Limerick bounced back to get something at home to Sligo, while providing a massive boost to St Pats’ charge to the top.
It was a changed side that came to face the champions at Thomond to the one that so unconvincingly failed to see off UCD. A much greater showing of discipline was very much in effect, not just in terms of bookings, but in formation. The defence had its best game in ages, limiting the Sligo attack, especially Elding, to largely distant efforts, with Ryan acting as an effective last line of defence when called upon. Sligo did manage to create some decent chances, but they were few and far between.
Limerick dominated in the midfield area. The 4-2-3-1 that Taylor seems to favour is good at stifling the creativity of the other sides, and the revolving nature of the second line, with O’Leary usually taking the top point, helps with passing and movement. The single striker meant that Limerick were, naturally, not inclined to go forward too much , and often crosses and lofted balls were sent in to no one in particular, especially in the last 20 minutes or so. Axel was a lonely figure, as was Gaffney later on.
With Sligo’s star names largely out of commission and Limerick not pressing to the extent that maybe they could have, it was a fairly pedestrian encounter. Limerick can be rightfully delighted with the point, no mean feat considering their injuries, recent form and Sligo’s position in the table.
For Sligo, its all manner of concerning. Results tonight, when they play Dundalk and the Saints face UCD, could put them back on top, but I doubt it. Sligo’s slightly iffy form of late, not withstanding that fine win against Derry, has been noticeable and slipping from top spot is just the end result.
For St Pats, a stroll in Dalymount was what got them to the peak. Bohs amateur status will rarely look more apparent than this, hit for two goals in a matter of minutes in the middle of the first half and never looking likely to get back into the game. Fagan, Forrester, Brennan and Byrne are all in top form for Pats and they were way too god for Bohs, whose last few results have seen them tumble down the table, though that has as much to do with UCD’s sudden resurgence and Bray’s slight recovery. St Pats are a very good team, and have only improved during the second round of fixtures. New favourites? Perhaps.
Derry are starting to become a team that only gets interested in the last few minutes of games. A fairly dour game sprang to life in the final few minutes at the Brandywell, and a badly beset Cork team must have hoped fervently that Horgan’s goal seven minutes from time might have kickstarted their flagging campaign. Not to be. Patterson is just such a great late-game poacher, and Derry were able to get a point from the whole affair. Some small encouraging signs for Cork, but neither team will be really satisfied with where this result leaves them. Derry have slipped up a few times in the last month, and that will see them finish out the table in an all too familiar position if it keeps up. Cork, well, they aren’t that far away from the bottom vortex.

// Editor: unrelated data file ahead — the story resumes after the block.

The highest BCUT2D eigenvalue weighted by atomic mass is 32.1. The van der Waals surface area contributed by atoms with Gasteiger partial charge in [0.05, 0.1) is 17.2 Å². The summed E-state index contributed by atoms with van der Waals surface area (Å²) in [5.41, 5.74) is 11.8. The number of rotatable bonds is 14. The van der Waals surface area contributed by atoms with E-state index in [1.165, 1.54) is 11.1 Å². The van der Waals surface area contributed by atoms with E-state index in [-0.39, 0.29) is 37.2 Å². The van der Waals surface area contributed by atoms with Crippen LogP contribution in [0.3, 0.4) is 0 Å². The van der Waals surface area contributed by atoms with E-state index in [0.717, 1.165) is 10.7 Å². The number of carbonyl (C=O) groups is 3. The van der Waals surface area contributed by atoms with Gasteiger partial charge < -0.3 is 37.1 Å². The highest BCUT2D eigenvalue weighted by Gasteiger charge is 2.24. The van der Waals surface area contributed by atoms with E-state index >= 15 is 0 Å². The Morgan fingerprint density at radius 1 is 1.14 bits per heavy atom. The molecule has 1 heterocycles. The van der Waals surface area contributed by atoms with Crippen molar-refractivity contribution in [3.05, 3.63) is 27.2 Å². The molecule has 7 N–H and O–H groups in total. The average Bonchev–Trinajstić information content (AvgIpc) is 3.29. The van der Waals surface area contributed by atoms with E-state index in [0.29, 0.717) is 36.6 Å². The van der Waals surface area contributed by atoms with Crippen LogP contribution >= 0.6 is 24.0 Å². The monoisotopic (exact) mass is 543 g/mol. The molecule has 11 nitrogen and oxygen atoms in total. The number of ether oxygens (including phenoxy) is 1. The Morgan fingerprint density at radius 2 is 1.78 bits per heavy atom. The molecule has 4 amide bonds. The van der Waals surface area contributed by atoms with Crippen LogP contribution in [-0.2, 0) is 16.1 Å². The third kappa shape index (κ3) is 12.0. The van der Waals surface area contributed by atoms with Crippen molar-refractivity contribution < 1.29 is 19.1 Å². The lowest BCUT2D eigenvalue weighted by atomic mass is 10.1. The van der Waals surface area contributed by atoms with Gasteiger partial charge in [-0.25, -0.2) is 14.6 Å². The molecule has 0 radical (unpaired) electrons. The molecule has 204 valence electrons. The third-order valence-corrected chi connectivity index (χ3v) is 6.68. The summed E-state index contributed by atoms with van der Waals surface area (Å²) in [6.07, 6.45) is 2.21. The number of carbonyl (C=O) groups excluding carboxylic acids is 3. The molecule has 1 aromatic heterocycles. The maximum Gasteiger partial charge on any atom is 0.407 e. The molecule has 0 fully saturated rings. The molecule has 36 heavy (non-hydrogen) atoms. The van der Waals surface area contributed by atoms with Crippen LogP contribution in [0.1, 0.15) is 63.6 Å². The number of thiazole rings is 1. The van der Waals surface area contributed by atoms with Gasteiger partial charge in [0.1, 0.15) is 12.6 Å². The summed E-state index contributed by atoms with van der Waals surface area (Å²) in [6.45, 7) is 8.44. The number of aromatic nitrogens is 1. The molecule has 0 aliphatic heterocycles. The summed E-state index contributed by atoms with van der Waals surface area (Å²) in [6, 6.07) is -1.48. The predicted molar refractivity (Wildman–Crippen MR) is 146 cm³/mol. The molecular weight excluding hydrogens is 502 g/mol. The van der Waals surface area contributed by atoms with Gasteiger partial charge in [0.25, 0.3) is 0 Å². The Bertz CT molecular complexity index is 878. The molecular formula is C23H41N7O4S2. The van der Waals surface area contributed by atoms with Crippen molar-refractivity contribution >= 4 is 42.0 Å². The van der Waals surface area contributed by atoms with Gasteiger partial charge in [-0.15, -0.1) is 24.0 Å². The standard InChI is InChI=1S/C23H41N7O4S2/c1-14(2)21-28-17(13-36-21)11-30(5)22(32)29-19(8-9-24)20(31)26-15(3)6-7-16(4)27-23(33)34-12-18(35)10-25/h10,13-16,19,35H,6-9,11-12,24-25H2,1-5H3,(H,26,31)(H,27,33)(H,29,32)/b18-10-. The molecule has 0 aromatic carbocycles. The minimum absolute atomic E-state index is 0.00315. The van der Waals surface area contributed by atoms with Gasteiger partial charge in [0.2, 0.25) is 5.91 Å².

Jason Byrne, after failing to score for so long, exploded back onto the goal scoring charts, and with some style too. His hat-trick against Drogs brought Bray a second win a row that would have been almost unthinkable a short time ago. Obviously two red cards for the visitors helped things along, but we should take nothing away from the seaside club, who have leaped out o the relegation spots finally.
They’ll be gutted at the continuing good form of the Students, a very impressive away win to Dundalk moving them up the table as far as 9th. Oriel Park is a tough enough ground to get anything from, not least when going behind so early. But as they did against Limerick, UCD rallied and a McMillain inspired performance saw them streak ahead. You’d wonder about the sustainability of this recent drive from UCD – They are, as ever, unable to really get very far up the table – but the points being racked up now could prove very important by the end of the season.
That leaves only Shams and Shelbourne to talk about. The new managerial set-up with Shelbourne has only just been put in place, and change comes slowly, but the magnitude of the task is all too clear. Shelbourne pressed Rovers at times, but the gulf was clear. Finn’s lone strike saw the three points go for the home side, and Shelbourne lacked the calm and the resolve to get anything out of the game.
Down below then, where Longford made a definitive statement on their aspirations, beating early high-flyers Mervue away. They had to do so with ten men and from a goal behind, and there may well have been an element of good fortune in the final score, but Longford won’t care. A seven point gap, nearly at the half-way point, is the kind of lead many teams would kill for. I’ve long expected the steam to run out of the Mervue train, and we may be seeing that now, as the highly erratic Wexford have overtaken them, following a fine away win at Finn Harps. Athlone are also neck and neck with Mervue, only two points behind the others, in the race for those play-off spots. Waterford win at Athlone keep them in the hunt also. Salthill and Cobh have rapidly fallen away, but the First Division has maintained its competitiveness. If Waterford could get a decent run going, or if Wexford could find even a modicum or consistency, it could yet be a multi-team race to the finish, unlike the snorefest of a conclusion that marked the end of last season in the second tier.